Neil’s life-long obsession with old books led to his discovery of them as a unique art medium. Most of the books used in his art are damaged, tattered and torn, discarded and banished to the $1 shelf or garage bin. Neil, however, sees these books as little gems. Many have covers that were created with production processes that are no longer in practice. Most carry a heavy patina from all those years passing through multiple owner’s hands.
In some ways, Neil sees his art as a way to rescue these books from destruction, giving them a second life in a different context to a new audience. Conceptually, his work explores new social, cultural, and political narratives through themes of relatedness and identity. By juxtaposing the new and the old—new art from old book covers—voices across time speak to one another, thereby opening avenues toward meaning.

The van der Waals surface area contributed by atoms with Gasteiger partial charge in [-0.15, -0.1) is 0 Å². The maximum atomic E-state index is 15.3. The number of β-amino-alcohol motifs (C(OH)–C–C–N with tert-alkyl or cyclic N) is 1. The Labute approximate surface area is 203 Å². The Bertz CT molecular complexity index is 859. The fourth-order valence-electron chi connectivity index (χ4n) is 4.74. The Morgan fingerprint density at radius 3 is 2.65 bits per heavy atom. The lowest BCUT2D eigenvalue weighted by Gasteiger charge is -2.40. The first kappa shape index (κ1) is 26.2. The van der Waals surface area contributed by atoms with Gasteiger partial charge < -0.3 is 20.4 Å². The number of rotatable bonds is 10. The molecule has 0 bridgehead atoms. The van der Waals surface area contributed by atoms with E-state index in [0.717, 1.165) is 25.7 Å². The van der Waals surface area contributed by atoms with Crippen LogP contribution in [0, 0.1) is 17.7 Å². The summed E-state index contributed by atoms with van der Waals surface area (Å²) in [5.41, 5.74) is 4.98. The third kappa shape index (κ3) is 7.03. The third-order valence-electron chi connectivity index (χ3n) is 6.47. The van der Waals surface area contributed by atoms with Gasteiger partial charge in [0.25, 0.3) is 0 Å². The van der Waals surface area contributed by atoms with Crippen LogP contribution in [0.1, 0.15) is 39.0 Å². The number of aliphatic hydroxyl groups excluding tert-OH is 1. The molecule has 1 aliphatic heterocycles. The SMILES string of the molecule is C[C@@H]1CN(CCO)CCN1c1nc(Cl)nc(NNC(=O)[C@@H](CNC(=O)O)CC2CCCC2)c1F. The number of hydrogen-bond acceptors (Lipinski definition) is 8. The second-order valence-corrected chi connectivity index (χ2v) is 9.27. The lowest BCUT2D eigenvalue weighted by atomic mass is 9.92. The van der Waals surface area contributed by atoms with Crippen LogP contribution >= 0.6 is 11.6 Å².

He encourages the viewer to enter a disparate world of language, typography, and illustration styles that captures the eye and demands it to move back and forth among layers looking for signals, signs and clues. He aims for his art to culminate in a visual treatise on the recycling and renewal of popular culture.
Neil lives and works in Brooklyn and The Catskill Mountains. His work is part of the permanent collection of Cooper Hewitt, Smithsonian Design Museum.